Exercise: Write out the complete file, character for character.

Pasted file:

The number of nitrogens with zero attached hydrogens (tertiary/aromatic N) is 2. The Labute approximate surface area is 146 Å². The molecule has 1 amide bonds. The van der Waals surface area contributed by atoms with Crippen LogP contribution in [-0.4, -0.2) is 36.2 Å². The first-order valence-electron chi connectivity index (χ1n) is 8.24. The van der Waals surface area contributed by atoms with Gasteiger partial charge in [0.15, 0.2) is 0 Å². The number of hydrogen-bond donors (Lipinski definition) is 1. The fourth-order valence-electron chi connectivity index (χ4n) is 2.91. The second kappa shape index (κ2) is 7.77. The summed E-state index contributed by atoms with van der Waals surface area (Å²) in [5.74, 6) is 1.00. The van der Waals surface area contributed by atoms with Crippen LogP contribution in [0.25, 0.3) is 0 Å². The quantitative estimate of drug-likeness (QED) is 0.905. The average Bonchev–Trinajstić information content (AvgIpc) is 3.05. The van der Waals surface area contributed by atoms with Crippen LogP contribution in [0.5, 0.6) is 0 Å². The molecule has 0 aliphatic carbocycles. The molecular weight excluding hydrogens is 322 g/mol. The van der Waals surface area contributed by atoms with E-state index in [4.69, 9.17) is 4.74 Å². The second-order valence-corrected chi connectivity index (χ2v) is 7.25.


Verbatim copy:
The number of nitrogens with zero attached hydrogens (tertiary/aromatic N) is 2. The Labute approximate surface area is 146 Å². The molecule has 1 amide bonds. The van der Waals surface area contributed by atoms with Crippen LogP contribution in [-0.4, -0.2) is 36.2 Å². The first-order valence-electron chi connectivity index (χ1n) is 8.24. The van der Waals surface area contributed by atoms with Gasteiger partial charge in [0.15, 0.2) is 0 Å². The number of hydrogen-bond donors (Lipinski definition) is 1. The fourth-order valence-electron chi connectivity index (χ4n) is 2.91. The second kappa shape index (κ2) is 7.77. The summed E-state index contributed by atoms with van der Waals surface area (Å²) in [5.74, 6) is 1.00. The van der Waals surface area contributed by atoms with Crippen LogP contribution in [0.25, 0.3) is 0 Å². The quantitative estimate of drug-likeness (QED) is 0.905. The average Bonchev–Trinajstić information content (AvgIpc) is 3.05. The van der Waals surface area contributed by atoms with Crippen LogP contribution in [0.5, 0.6) is 0 Å². The molecule has 0 aliphatic carbocycles. The molecular weight excluding hydrogens is 322 g/mol. The van der Waals surface area contributed by atoms with E-state index in [4.69, 9.17) is 4.74 Å². The second-order valence-corrected chi connectivity index (χ2v) is 7.25.